It was this consensus that was decisively shattered on December 6, 1992 when the Babri masjid was razed to the ground by Hindu zealots. This moment marked a very definite ‘rightward’ shift in Indian politics. The fact that in these 25 years the BJP has been in power only for nine years, and the avowedly secular Congress-combine has been in power for a majority of this period, did nothing to stop the shift towards a greater Hindu majoritarianism in Indian politics.

Hindu majoritarianism

That, under secularism, Hindus have been getting a raw deal despite being the majority community, and the minority communities are being continuously ‘appeased’ for ‘vote bank’ politics, is being accepted as received wisdom by a disturbingly large number of Hindus today.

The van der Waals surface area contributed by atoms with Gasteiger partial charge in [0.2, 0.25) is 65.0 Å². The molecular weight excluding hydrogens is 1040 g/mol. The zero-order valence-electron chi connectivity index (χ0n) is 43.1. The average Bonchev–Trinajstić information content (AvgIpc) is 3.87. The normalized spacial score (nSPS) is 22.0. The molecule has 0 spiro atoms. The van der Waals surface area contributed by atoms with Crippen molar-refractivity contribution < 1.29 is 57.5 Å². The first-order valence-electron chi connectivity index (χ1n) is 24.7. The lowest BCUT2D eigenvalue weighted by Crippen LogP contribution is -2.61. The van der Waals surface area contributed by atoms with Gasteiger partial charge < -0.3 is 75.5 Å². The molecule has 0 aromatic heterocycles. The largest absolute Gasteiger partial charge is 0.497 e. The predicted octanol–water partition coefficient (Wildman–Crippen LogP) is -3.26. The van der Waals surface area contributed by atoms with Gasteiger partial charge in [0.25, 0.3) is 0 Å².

The ‘Hindu hurt’ and ‘minority appeasement’ theory is being accepted as an article of faith by a large number of Hindus in this country who do not see the need for any closer scrutiny, which is ample proof of the power of the BJP’s ideology.

Ironically, it was in the post-Babri masjid demolition period of the 1990s that the BJP gained greater acceptability among the political spectrum and shed its ‘untouchable’ tag. Parties such as the DMK, which would have earlier been loath to share a platform with the BJP, were now willing to share power with the BJP and be part of the NDA.

The cynicism with which the concept of secularism was treated by the avowedly secular parties such as the Congress, Left parties and an array of regional parties certainly made things easier for the BJP, which was able to berate these parties for their ‘pseudo secularism’ and manage to pass off its Hindu majoritarian views as ‘real secularism’.

Overall incompetence